We were delighted to have the opportunity to discuss Earth Jurisprudence at the United Nations, presenting at the 7th UN Interactive Dialogue on Harmony with Nature, Friday 21st April, 2017.
Orchestrated by Maria Mercedes Sanchez, the UN’s dynamic focal point for Harmony with Nature, the dialogue was streamed live and can be viewed online. We especially recommend the compelling interventions by Sr. Fernando Huanacuni, Bolivia’s Minister for Foreign Affairs.
The 7th Interactive Dialogue of the UN General Assembly on Harmony with Nature, held in celebration of Mother Earth Day, had ‘Earth Jurisprudence’ as its overall theme. Liz Hosken, Gaia’s Director, was an invited panellist, alongside Ministers from Bolivia and Ecuador. Liz spoke about Gaia’s journey in promoting Earth Jurisprudence and our ‘trainings for transformation’ with communities, civil society and change-makers across Africa – a contribution to strengthening the global movement for transformation from an anthropocentric to an Earth-centred paradigm.
Other panellists included Linda Sheehan and Klaus Bosselman, drawing on last year’s report to the General Assembly on Earth Jurisprudence (A/71/266), which concludes that human rights “are meaningless if the ecosystems that sustain us do not have the legal right to exist”. The dialogue also explored recent Rights of Nature legislation in Mexico, presented by Germana Oliveria de Moraes, and New Zealand. Gaia enabled Pallav Dav, co-founder of Kalpavriksh, to address recent legislation in India on the rights of the Ganga and Yamuna Rivers. Jorge Islas, a lawyer from Mexico, moderated the dialogue, with inputs from governments, UN agency representatives and civil society.
The event was broadcast live and can be viewed on the UN Web TV website at: http://webtv.un.org
This was also an exciting month in Europe with two events on the Rights of Nature. The Earth Rights Conference in Sweden, brought together a range of activists, academics and environmentalists and produced a declaration which not only drew on European sources, but also brought in the UN’s Harmony with Nature initiative. Another event, held by Nature’s Rights at the European Parliament in Brussels, drew together parliamentarians, academics and featured a talk from IUCN’s Luc Bas – in support of the initiative to get an EU Directive on Rights of Nature.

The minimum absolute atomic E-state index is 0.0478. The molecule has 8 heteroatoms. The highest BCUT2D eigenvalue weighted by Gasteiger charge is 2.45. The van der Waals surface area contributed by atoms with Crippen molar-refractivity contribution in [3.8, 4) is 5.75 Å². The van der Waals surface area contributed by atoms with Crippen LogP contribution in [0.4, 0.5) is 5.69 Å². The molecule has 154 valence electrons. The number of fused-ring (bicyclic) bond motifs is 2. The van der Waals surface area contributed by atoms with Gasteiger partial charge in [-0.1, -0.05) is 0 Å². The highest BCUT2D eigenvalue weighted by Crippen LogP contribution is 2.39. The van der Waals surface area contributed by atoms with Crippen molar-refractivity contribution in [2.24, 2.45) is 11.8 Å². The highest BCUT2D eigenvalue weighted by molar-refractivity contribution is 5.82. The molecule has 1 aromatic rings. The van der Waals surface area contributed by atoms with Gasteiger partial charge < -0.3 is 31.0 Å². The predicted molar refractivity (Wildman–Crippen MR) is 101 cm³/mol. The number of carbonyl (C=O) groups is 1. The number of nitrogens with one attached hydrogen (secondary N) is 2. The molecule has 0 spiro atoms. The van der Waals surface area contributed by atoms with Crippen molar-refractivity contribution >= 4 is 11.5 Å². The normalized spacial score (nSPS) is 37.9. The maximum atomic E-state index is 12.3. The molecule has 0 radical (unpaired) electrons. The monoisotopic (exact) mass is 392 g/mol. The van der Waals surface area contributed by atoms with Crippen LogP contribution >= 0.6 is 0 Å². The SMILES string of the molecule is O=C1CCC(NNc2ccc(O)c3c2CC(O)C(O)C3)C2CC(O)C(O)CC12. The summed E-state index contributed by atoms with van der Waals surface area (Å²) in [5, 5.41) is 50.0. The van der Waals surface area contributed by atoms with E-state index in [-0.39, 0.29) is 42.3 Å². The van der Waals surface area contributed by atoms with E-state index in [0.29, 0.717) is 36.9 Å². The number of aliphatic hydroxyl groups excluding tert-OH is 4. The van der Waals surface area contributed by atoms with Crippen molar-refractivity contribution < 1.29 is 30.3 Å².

Media interest has been raised these last few weeks over three precedents in Rights of Nature, with the intrinsic rights of rivers in New Zealand, India and Colombia being recognised. We provide some links below.
The Global Alliance for the Rights of Nature (GARN) is planning a Tribunal to coincide with the next round of climate change negotiations, at the UNFCCC in Bonn, in November 2017. European allies who are in a position to help with the logistics for the event are asked to please contact GARN.
Last but not least, Gaia is running a new three-year, in-depth training course in Africa on Earth Jurisprudence. July will see the graduation of African’s first group of EJ practitioners, at a special ceremony in Kenya. At the same time, we will welcome a second group of African EJ practitioners to embark on their 3-year journey of transformation.
- The Harmony with Nature Initiative: What it Might Achieve
- The Tyranny of Rights, Brewster Keen (section on Rights of Nature from 106)
- Ganga, Yumana and Whanganui rivers rights acknowledged in India and New Zealand
New Zealand – Whanganui River
- Te Awa Tupua Act
- Be Warned, rivers and trees can sue
- What it means to give the Whanganui River the same rights as a person
- (The Economist) New Zealand declares River a Person
- (New Zealand Law Society) Whanganui River settlement passed
- (EcoWatch) World’s First River Given Legal Status as a Person
India – Ganga and Yamuna Rivers
- Writ Petition no.126 of 2014, High Court of Uttarakhand
- (The Hindu) Can the Ganga have human rights?
- (The Conversation) Three Rivers are now Legally People – But that’s just the start of looking after them.
- (Live Law) Uttarakhand HC Declares Ganga, Yamuna Rivers and Living Legal Entities
- (India Law) Ganges and Yamuna rivers granted same legal rights as human beings
Colombia – Atrato River
- (El Espectador) Un salvavidas para el Atrato
- (Earth Law Center) The Importance of the Atrato River in Colombia gaining Legal Rights
- (ABColombia) Colombian Constitutional sets a Global Precedent